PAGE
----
This WSWS reporter told the meeting, “This is no better than book-burning and other reactionary forms of repression and censorship. Ultimately, it is aimed at blocking the population from understanding American society’s contradictory social development—something which has been and continues to be nuanced and complex. The past must be studied, critically thought about and understood in order to improve the present.”
Opponents of the murals included students from the school district, various parents in the community, members of Native American tribes and members of the Reflection and Action Group appointed by the district to make a recommendation on the murals.
In response to the argument that painting over the murals was censorship, one opponent responded that this was “not erasing history but doing the right thing,” while another stated, “It’s not about censorship, it’s about reparations.” Amy Anderson, a registered American Indian stated, “Reparations means to me that we can recognize great harm is done—white walls can be a fresh start.”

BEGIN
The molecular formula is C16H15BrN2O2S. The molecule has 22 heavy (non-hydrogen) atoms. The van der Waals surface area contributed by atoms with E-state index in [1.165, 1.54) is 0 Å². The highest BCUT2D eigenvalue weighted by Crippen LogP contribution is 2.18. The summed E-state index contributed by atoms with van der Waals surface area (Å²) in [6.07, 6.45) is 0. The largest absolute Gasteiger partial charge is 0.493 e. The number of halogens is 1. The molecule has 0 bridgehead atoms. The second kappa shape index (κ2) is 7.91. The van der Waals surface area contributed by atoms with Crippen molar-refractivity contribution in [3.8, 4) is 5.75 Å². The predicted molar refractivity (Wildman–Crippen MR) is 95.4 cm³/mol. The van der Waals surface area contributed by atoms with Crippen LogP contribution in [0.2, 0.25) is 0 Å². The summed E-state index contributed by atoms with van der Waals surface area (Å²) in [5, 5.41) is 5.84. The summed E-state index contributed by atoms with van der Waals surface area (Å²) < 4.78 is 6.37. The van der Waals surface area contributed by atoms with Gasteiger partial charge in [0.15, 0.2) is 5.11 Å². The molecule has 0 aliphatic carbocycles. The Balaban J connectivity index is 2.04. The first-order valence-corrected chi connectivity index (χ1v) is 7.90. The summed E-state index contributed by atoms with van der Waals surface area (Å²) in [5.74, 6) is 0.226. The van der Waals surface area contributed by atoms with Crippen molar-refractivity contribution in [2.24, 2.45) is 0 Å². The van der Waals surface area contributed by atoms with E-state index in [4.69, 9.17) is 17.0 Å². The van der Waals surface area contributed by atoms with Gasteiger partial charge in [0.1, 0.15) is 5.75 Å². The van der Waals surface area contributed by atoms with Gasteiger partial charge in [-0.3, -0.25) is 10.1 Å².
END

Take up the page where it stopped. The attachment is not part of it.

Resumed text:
Another speaker, Loretta Torez, said, “I’ve developed one question of how to determine if someone is a racist. Simply ask them: should our nation pay reparations to black, indigenous, etc., people? If they answer no, they are a racist. We live in a white supremacist culture here in San Francisco.”
Michelle Chan from Coleman Advocates declared, “If you don’t understand that these murals institutionalize racism, then you don’t understand what racism is.”
Once the school board closed the discussion, they immediately proceeded to a recommendation, clearly having already made up their minds. The commissioners primarily discussed how the murals should be destroyed, either with panels that would hide them from view or with paint that would permanently erase the murals from the walls. Employees from the district were asked questions about what legal and practical measures would be required for each method.
Although multiple board officials stated that their preferred method of removal would be painting over the murals—a response favored by many opponents in the audience as they repeatedly held up signs or shouted out “Paint it down!”—it became clear that this option would require an extensive Environmental Impact Report and potentially more money or time, due to legal challenges. All the officials agreed they wanted to cover the murals as soon as possible. The officials ultimately voted unanimously to paint over the murals, but if it takes undue time, apparently more than three years, the murals will instead be covered over with panels.